IT Security Thing chooses cybersecurity winners at NetEvents Global awards
IT Security Thing was honoured to be asked to be one of the judges for the IoT, Cloud & Cybersecurity Innovation Awards 2017. Having just returned from the gala charity awards dinner, which took place during the NetEvents Global 2017 Press & Analyst Summit in San Jose, we can now reveal the results.
Because here at ITST we focus our expertise on the security space, we felt we should only really judge the finalists in the cybersecurity categories. There were two of these: one for the ‘Hot Cybersecurity Start UP’ and another for ‘Cybersecurity Innovation Leader.’
Let’s start with the second of these first, namely the Innovation Leader – Cybersecurity Award. The finalists included Palo Alto Networks, Vectra and Ziften. However, the award itself went to the company that we voted for here at ITST: Darktrace. We felt that the ability to detect ‘unknown’ threats using unsupervised machine learning meant that Darktrace could shine a secure light into previously shadowy parts of the network. So, Darktrace adds core security value through the use of innovative AI-based technology, while at the same time reducing security solutions complexity. All of which makes it a deserved winner in our never humble opinion.
Employing AI technology to provide autonomous containment, using security through obscurity
The winner of the hot start up category was determined in a slightly different format from the innovation leader. Instead of being a straight count the votes system, the top two cybersecurity finalists were then subjected to a Dragon’s Den style grilling live on stage in front of the assembled global media and industry delegates. The NetEvents Shark Tank (which is what the US version of the show is called) saw both companies giving an elevator pitch before getting subjected to some intense questioning from a panel of Silicon Valley VCs and business angels.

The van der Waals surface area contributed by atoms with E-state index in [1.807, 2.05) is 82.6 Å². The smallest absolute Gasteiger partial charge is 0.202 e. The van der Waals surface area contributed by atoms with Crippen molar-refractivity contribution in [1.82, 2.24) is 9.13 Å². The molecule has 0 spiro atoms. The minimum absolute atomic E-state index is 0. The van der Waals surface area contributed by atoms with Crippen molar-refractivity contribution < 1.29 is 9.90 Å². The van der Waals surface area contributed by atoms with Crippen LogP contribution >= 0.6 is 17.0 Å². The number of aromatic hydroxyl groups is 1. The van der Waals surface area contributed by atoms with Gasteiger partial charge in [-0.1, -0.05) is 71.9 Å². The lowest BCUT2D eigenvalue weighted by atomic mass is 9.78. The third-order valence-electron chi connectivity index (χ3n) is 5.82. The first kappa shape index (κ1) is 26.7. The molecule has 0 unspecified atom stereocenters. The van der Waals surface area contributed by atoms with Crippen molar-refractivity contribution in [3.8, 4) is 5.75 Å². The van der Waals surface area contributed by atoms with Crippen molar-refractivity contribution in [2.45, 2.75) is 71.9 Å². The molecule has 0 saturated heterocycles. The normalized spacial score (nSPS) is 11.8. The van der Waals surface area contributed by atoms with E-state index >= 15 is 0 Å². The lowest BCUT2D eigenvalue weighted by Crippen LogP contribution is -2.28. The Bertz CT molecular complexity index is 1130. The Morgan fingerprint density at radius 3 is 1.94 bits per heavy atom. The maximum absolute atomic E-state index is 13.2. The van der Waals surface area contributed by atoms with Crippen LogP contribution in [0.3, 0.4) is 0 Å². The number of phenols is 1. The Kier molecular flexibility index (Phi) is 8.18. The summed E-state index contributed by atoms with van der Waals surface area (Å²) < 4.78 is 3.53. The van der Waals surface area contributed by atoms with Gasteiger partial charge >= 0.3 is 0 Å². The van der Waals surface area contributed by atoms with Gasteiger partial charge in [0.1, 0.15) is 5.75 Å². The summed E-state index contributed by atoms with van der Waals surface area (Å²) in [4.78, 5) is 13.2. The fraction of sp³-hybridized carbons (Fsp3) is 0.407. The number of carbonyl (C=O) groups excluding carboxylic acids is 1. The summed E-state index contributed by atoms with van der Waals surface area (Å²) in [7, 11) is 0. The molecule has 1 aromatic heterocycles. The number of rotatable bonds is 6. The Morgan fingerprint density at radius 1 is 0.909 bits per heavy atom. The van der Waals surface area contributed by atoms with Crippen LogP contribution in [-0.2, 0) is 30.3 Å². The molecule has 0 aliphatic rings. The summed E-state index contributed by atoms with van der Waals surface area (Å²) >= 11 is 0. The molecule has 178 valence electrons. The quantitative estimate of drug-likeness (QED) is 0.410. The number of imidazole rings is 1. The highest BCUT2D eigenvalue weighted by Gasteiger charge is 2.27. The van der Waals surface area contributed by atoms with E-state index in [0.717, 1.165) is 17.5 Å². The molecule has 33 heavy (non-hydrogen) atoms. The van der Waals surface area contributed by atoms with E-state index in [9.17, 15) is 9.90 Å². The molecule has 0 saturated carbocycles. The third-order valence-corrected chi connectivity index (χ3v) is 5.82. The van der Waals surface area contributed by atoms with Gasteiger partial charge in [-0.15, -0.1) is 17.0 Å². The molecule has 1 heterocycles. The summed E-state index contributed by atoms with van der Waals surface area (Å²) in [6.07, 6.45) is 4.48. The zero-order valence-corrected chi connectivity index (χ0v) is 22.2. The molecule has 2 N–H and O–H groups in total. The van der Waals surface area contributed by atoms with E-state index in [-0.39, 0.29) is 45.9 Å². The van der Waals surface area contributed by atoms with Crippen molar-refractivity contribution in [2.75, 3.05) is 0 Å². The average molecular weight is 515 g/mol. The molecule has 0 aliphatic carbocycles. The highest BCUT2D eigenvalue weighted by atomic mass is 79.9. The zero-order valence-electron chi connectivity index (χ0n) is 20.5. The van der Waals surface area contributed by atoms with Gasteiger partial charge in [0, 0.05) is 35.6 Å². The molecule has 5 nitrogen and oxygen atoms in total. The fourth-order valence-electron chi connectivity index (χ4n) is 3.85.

The winner, once again, was the outfit that we had voted for here at ITST. Javelin Networks had impressed us with the fact that it had chosen to do one thing, and do it very well indeed, to protect the network from intrusion. Built by former Israeli Air Force OFEK and Israeli intelligence corps red team operatives, we liked the way Javelin shifted the security focus to the prize most threat actors want: the Active Directory. Employing AI technology to provide autonomous containment, using security through obscurity by presenting an image with false flags alongside the real data, Javelin stymies the hackers regardless of their entry point.